MAKE USE OF THE 20 FIGURES OF SPEECH
(Thursdays, from May 24 to October 4)
2. Anaphora [uh-naf-er-uh]: The repetition of a word or expression at the beginning of successive phrases, clauses, sentences, or verses.
To dramatize an idea or theme
To build toward a climax for a strong emotional effect
Examples of anaphora:
“We cannot dedicate—we cannot consecrate—we cannot hallow—this ground.” (Abraham Lincoln's “Gettysburg Address”)
"Of all the gin joints in all the towns in all the world, she walks into mine." (Rick Blaine in Casablanca)
"I needed a drink, I needed life insurance, I needed a vacation, I needed a home in the country. What I had was a coat, a hat and a gun." (Raymond Chandler, Farewell, My Lovely, 1940)
“We shall fight on the beaches, we shall fight on the landing grounds, we shall fight in the fields and in the streets, we shall fight in the hills; we shall never surrender." (Winston Churchill, speech to the House of Commons, June 4, 1940)
“To everything there is a season,
A time for every purpose under heaven:
A time to be born,
And a time to die;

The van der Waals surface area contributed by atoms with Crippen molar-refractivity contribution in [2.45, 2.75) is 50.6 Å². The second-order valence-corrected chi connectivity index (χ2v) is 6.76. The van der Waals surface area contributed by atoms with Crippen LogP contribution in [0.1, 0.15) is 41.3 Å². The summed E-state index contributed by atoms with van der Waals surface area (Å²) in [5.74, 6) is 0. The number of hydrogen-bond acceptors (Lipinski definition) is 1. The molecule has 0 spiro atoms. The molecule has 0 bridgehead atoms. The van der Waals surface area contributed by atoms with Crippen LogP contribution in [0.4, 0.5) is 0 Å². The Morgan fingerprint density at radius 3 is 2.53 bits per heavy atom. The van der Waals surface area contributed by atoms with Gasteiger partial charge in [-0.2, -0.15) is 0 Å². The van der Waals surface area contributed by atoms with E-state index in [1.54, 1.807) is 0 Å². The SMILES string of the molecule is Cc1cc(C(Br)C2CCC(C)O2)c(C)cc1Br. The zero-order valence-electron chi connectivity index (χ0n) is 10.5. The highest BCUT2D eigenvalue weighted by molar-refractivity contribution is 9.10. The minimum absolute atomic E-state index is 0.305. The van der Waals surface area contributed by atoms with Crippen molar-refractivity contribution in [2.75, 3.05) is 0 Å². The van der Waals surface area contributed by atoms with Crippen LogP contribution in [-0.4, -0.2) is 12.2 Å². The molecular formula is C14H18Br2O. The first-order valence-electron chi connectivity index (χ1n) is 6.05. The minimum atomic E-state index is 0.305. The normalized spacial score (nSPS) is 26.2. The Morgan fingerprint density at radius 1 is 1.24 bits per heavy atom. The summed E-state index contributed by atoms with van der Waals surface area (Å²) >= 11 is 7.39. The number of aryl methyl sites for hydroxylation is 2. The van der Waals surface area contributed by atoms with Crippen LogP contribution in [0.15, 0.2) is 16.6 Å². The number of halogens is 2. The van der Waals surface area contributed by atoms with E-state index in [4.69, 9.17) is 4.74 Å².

A time to plant,
And a time to pluck what is planted;
A time to kill,
And a time to heal;
A time to break down,
And a time to build up . . .”
(Ecclesiastes 3:1-3, NKJV)
Dr. Martin Luther King, Jr., was fond of anaphora.
"But one hundred years later, the Negro still is not free.
One hundred years later, the life of the Negro is still sadly crippled by the manacles of segregation and the chains of discrimination.
One hundred years later, the Negro lives on a lonely island of poverty in the midst of a vast ocean of material prosperity.
One hundred years later, the Negro is still languishing in the corners of American society and finds himself an exile in his own land.
And so we've come here today to dramatize a shameful condition."
(“I have a Dream,” 1963)
FRIDAY: MORE ON PRONOUN ANTECEDENTS